One of the pleasures of being a freelance writer is the ability to carve time out for yourself during the day and once a week I reward myself with a meet-up with fellow writers. We gather in a nearby cafe to discuss our current works-in-progress, provide supportive but sometimes downright blunt critiques and the occasional shoulder to cry on.
It’s a little circle of trust, something every writer needs to cultivate.
Often our conversations roam away from literature to life, the universe and …… coffee.
I’ve written before about how I struggle with genre. I’m never too sure where my words fit in the grand scheme of literary endeavour.
But these weekly events have given rise to a whimsy of mine – writing styles as coffee.
The espresso (aka “short black”) is the foundation and the most important part to every coffee. As a literary style, espresso writers prefer short and flash fiction, tackle dark themes and don’t waste words.
A short macchiato is similar to an espresso but with a dollop of steamed milk and foam to make it more mellow. As writers, machiatos will occasionally stray from the short form to novellas and will spend a little more time on descriptive passages.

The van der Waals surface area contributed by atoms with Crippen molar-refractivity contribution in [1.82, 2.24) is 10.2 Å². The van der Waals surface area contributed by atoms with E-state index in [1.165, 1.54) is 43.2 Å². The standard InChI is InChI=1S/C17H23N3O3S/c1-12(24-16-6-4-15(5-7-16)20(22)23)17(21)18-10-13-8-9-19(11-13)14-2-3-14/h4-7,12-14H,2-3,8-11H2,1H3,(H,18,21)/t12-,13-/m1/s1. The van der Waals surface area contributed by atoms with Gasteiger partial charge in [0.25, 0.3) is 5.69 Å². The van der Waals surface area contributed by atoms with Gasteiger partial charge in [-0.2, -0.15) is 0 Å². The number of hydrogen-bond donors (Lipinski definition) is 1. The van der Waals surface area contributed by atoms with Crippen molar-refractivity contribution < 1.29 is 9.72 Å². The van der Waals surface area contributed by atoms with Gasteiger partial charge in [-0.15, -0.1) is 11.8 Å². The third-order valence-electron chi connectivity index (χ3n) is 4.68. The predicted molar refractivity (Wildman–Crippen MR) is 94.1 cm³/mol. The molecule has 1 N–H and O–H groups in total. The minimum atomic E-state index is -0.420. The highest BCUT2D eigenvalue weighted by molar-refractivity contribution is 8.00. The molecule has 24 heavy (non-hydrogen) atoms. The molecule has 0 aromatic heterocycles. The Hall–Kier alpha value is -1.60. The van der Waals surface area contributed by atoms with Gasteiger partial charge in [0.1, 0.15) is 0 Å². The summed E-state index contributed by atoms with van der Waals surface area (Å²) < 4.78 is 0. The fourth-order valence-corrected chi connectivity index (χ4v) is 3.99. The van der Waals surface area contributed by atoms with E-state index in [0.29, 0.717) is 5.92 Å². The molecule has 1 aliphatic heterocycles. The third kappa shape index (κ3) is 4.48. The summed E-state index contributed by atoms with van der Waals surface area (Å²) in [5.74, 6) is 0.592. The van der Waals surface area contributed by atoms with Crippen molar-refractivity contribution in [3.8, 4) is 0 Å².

A long macchiato is the same as a short macchiato but with a double shot of espresso. So as writers they’ll favour the novel, may indulge in descriptive passages but will still have a dark, dark centre.
A ristretto is an espresso shot that is extracted with the same amount of coffee but half the amount of water. This means writers who create death-themed haikus or flash fiction murder mysteries. Beware the Ristretto writer!
Long Black (Americano)
A long black is hot water with an espresso shot poured on top. A long black writer will dabble in detective mysteries.
A latte is an espresso based drink with steamed milk and micro-foam added to the coffee. Much sweeter than the others, a latte writer will produce superb short stories for women’s magazines and novel-length romances to stir the heart.
A cappuccino is similar to a latte but has more foam and chocolate on top. This is the writer whose passages of purple prose leave you as breathless as their heroes and heroines.
A flat white is the same as a cappuccino without the foam or chocolate. Flat white writers are the salt of the literary earth, providing readable, fast-paced and fascinating stories that you wish you had written yourself.
A mocha is a mix between a cappuccino and a hot chocolate. Mocha writers haven’t yet found their niche – they are stuck halfway between the wonders of literary fiction and the sweetness of popular story-telling. Move on.
An affogato is a simple dessert coffee with a big scoop of vanilla ice cream on top of an espresso shot. Affogato writers have cornered the market in holiday reads.
So which coffee are you?